For the 5th year, PH excluded from latest USTR’s IPR watchlist

Published April 29, 2018, 12:00 AM

by manilabulletin_admin

By Lee C. Chipongian

For the fifth year in a row, the Philippines is not on the US Trade Representative (USTR) Special 301 Report on Intellectual Property Rights (IPR), a watchlist that identifies US trading partners that they deemed deficient in IPR protection and enforcement.

The country’s IPR laws and enforcement – apparently effective enough as far as US trade policy is concerned – has enabled the country to evade the USTR’s watchlist of IPR violators since 2014, when it was first removed from the watchlist after being on it continuously since 1989.

In the 2018 Special 301 Report however, the USTR noted that the Philippines’ trademark processing is still slow, despite an environment where there is “fair and equitable market access.”

The Philippines is specifically named as having “slow opposition proceedings” which could delay the trademark registration process. Brazil, India and Malaysia were also mentioned as countries with slow opposition proceedings. India is on the 2018 Priority Watch List while Brazil is in the less severe Watch List.

The USTR’s 2018 Special 301 Report identified 36 countries and 12 of these are on the Priority Watch List of trading partners that have inadequate or ineffective IPR protection or enforcement or actions that “limit market access for persons relying on IP protection.”

The 12 countries are Algeria, Argentina, Canada, Chile, China, Colombia, India, Indonesia, Kuwait, Russia, Ukraine, and Venezuela. China’s been on this list for 14 years.

The 24 countries on the Watch List are: Barbados, Bolivia, Brazil, Costa Rica, Dominican Republic, Ecuador, Egypt, Greece, Guatemala, Jamaica, Lebanon, Mexico, Pakistan, Peru, Romania, Saudi Arabia, Switzerland, Tajikistan, Thailand, Turkey, Turkmenistan, the United Arab Emirates, Uzbekistan, and Vietnam.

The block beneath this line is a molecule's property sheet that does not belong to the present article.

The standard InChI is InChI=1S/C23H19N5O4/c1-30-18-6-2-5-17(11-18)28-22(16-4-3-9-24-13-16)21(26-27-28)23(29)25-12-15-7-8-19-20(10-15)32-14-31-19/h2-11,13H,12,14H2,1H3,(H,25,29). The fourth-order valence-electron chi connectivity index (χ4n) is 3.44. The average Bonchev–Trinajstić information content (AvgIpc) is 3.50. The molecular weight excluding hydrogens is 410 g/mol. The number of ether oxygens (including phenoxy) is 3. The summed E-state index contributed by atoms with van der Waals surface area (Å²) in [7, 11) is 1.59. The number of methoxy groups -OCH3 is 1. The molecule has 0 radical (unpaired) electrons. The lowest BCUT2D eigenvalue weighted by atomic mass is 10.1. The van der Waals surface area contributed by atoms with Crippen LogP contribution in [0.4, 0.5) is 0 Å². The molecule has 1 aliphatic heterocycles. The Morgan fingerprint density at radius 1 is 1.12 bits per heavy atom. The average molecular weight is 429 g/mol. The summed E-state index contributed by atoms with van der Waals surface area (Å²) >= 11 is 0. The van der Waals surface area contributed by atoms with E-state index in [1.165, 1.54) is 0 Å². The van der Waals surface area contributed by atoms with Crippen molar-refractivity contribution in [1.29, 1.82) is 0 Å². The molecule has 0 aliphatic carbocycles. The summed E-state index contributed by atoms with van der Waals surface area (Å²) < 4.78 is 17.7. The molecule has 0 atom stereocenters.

“Trademarks help consumers distinguish providers of products and services from each other and thereby serve a critical source identification role,” the report said. “The goodwill represented in a company’s trademark is often one of a company’s most valuable business assets. However, in numerous countries, legal and procedural obstacles exist to securing trademark rights.”

The USTR cited as example several countries that are not transparent or consistent in their trademark registration procedures, such as the United Arab Emirates with its high trademark fees and China’s inflexible descriptions of goods and services, as well as that country’s insufficient “legal weight,” unreasonably high standards for establishing well-known mark status, and a lack of transparency in all phases of trademark prosecution.

The report said that due to the EU’s “aggressive promotion of its exclusionary GI (Geographical Indications) policies” the US continue to pursue what it calls “intensive engagement in promoting and protecting access to foreign markets for US exporters of products that are trademark protected or are identified by common names.”

The Philippines is one of the countries that the US is advancing free trade agreements as a result of the GI provisions of the EU.

While there are no other mention of specific Philippine IPR laws commended by the USTR, they did cite the country’s effective enforcement of unauthorized use of camcording inside movie theaters.

“The US urges countries to adopt laws and enforcement practices designed to prevent unauthorized camcording, such as laws that have been adopted in Canada, Japan, and the Philippines,” the report said.

Based on US government estimates, about 30 percent of all employment in the US or 45.5 million jobs rely on IP-intensive industries. The report “draws attention to IP-related trade barriers and the steps foreign countries can take to open their markets to IP-intensive goods — steps that help to protect US jobs, create opportunities for job growth, and promote free and fair trade that benefits all Americans.”